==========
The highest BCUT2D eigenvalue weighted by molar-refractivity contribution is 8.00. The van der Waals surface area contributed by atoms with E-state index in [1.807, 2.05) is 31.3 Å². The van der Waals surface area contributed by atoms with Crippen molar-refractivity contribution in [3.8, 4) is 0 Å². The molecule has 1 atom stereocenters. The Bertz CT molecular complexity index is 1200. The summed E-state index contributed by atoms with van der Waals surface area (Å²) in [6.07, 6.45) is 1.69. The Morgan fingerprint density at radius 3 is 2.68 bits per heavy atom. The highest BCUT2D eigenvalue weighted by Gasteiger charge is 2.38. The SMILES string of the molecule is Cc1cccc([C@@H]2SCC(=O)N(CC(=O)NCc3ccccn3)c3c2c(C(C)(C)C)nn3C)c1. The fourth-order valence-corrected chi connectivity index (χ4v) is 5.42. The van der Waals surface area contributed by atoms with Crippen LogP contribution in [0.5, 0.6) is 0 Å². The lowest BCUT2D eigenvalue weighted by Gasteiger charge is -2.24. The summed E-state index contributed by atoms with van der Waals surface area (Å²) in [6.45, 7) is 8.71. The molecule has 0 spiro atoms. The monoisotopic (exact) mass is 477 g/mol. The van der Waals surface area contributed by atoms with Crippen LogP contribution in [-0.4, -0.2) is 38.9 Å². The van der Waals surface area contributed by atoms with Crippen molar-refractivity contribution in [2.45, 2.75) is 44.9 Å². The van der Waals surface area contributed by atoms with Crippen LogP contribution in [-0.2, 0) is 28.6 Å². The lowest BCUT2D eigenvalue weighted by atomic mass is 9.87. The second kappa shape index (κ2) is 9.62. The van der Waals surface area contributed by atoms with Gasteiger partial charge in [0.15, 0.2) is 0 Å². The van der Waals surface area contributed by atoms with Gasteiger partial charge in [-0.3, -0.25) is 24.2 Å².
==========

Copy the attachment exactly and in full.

The highest BCUT2D eigenvalue weighted by molar-refractivity contribution is 8.00. The van der Waals surface area contributed by atoms with E-state index in [1.807, 2.05) is 31.3 Å². The van der Waals surface area contributed by atoms with Crippen molar-refractivity contribution in [3.8, 4) is 0 Å². The molecule has 1 atom stereocenters. The Bertz CT molecular complexity index is 1200. The summed E-state index contributed by atoms with van der Waals surface area (Å²) in [6.07, 6.45) is 1.69. The Morgan fingerprint density at radius 3 is 2.68 bits per heavy atom. The highest BCUT2D eigenvalue weighted by Gasteiger charge is 2.38. The SMILES string of the molecule is Cc1cccc([C@@H]2SCC(=O)N(CC(=O)NCc3ccccn3)c3c2c(C(C)(C)C)nn3C)c1. The fourth-order valence-corrected chi connectivity index (χ4v) is 5.42. The van der Waals surface area contributed by atoms with Crippen LogP contribution in [0.5, 0.6) is 0 Å². The lowest BCUT2D eigenvalue weighted by Gasteiger charge is -2.24. The summed E-state index contributed by atoms with van der Waals surface area (Å²) in [6.45, 7) is 8.71. The molecule has 0 spiro atoms. The monoisotopic (exact) mass is 477 g/mol. The van der Waals surface area contributed by atoms with Crippen LogP contribution in [-0.4, -0.2) is 38.9 Å². The van der Waals surface area contributed by atoms with Crippen molar-refractivity contribution in [2.45, 2.75) is 44.9 Å². The van der Waals surface area contributed by atoms with Crippen LogP contribution in [-0.2, 0) is 28.6 Å². The lowest BCUT2D eigenvalue weighted by atomic mass is 9.87. The second kappa shape index (κ2) is 9.62. The van der Waals surface area contributed by atoms with Gasteiger partial charge in [0.15, 0.2) is 0 Å². The van der Waals surface area contributed by atoms with Gasteiger partial charge in [-0.3, -0.25) is 24.2 Å².